Endodontist vs. Periodontist: What’s the Difference?

Endodontist vs. Periodontist: What's the Difference?

You may be wondering what the difference is between an endodontist and a periodontist. Both are specialists in dentistry, but they have different areas of expertise. This blog post is dedicated to helping you become more informed on the difference between an endodontist and a periodontist.

An endodontist specializes in issues with the inside of teeth, while a periodontist specializes in issues with the gums and supporting bone structure. When should you see an endodontist vs. a periodontist? Keep reading to find out!

What is an Endodontist?

An endodontist is a dentist who specializes in diagnosing and treating issues with the pulp or nerve of the teeth and is especially helpful when you’re having tooth pain. An endodontist is an expert in endodontics (obviously), and endodontists go through additional training after dental school to become endodontists.

The most common procedure that endodontists perform is a root canal (we also refer to it as root canal therapy). During a root canal, endodontists remove the damaged or infected pulp from inside the tooth. They then clean and disinfect the inside of the tooth to help save the tooth (and make sure the pain goes away!).

Endodontists also treat cracked teeth, which can be caused by biting down on hard objects or trauma to the face. If you have a crack in your tooth, endodontists can place a filling or a crown to help restore your tooth and prevent further damage.

What is a Periodontist?

A periodontist is a dentist who specializes in diagnosing, treating, and preventing gum disease. They are experts in the field of periodontics.

Plaque, a sticky film of bacteria that forms on your teeth, causes gum disease. If you don’t remove plaque, it can harden into tartar and lead to inflammation of your gums. This early stage of gum disease is called gingivitis.

If gingivitis isn’t treated, it can progress into periodontitis. Periodontitis is a more serious form of gum disease that can damage the bones and tissues that support your teeth. Periodontitis can eventually lead to tooth loss, so it’s important to see a periodontist if you think you might have gum disease.

When should you see an endodontist vs. a periodontist?

When should you see an endodontist vs. a periodontist?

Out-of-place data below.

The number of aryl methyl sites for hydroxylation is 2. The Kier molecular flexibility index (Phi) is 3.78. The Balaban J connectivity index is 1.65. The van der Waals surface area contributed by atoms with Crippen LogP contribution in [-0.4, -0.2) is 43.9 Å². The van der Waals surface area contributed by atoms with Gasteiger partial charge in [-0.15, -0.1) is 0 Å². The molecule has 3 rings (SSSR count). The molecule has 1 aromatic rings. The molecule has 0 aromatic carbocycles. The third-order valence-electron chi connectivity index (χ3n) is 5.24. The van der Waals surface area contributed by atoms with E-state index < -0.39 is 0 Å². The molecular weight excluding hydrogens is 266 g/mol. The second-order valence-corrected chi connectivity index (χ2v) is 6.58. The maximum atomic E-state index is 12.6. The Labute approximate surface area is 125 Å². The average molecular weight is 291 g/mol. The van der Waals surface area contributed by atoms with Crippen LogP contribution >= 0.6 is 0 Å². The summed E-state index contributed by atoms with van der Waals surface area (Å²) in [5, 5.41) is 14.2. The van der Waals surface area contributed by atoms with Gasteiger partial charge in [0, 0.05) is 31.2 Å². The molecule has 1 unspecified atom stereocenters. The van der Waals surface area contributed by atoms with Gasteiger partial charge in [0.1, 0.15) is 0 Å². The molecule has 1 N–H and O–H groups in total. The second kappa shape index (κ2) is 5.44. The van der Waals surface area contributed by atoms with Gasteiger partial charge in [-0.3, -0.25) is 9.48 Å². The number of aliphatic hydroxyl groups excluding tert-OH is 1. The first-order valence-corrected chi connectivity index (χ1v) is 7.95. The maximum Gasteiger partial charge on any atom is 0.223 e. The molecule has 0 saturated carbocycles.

If you’re experiencing any pain in your teeth or gums, it’s always a good idea to see your dentist first. They’ll be able to take a look and determine whether you need to see an endodontist or a periodontist. 

Endodontists usually treat tooth pain that’s caused by infection, while periodontists usually treat gum disease. However, there is some overlap in their areas of expertise, so it’s always best to consult with your dentist first.

Are endodontists and periodontists also dentists?

Yep! Endodontists and periodontists are both types of dentists but with differences in what they specialize in regarding your teeth and mouth. Endodontists specialize in issues with the inside of teeth, while periodontists specialize in issues with the gums and supporting bone structure.

Your dentist possesses the training to diagnose such problems and can guide you to an endodontist or a periodontist, depending on the required treatment plan for your teeth.

How much extra training do endodontists and periodontists go through?

Both endodontists and periodontists go through extra training after they finish dental school. Endodontists complete a two- to three-year residency program in endodontics, while periodontists complete a three-year residency program in periodontics. 

In their training, endodontists spend many hours learning how to diagnose and treat problems with the pulp of the tooth, such as infection or inflammation. They also learn how to perform root canals, which are procedures that remove the damaged pulp from the tooth. 

What’s it like when endodontics meets periodontics?

Unfortunately, if a root canal infection goes untreated it can actually cause an abscess, or a pus swelling, in the jaw bone. This causes gum tenderness around your tooth, and a root canal may be necessary to treat the dental infection. 

While this might not always require periodontal treatment, it does highlight how one issue can cascade into another. By removing the damaged or infected tissue inside the tooth, root canals can help restore the health of the gum tissue and prevent further damage to the tooth.

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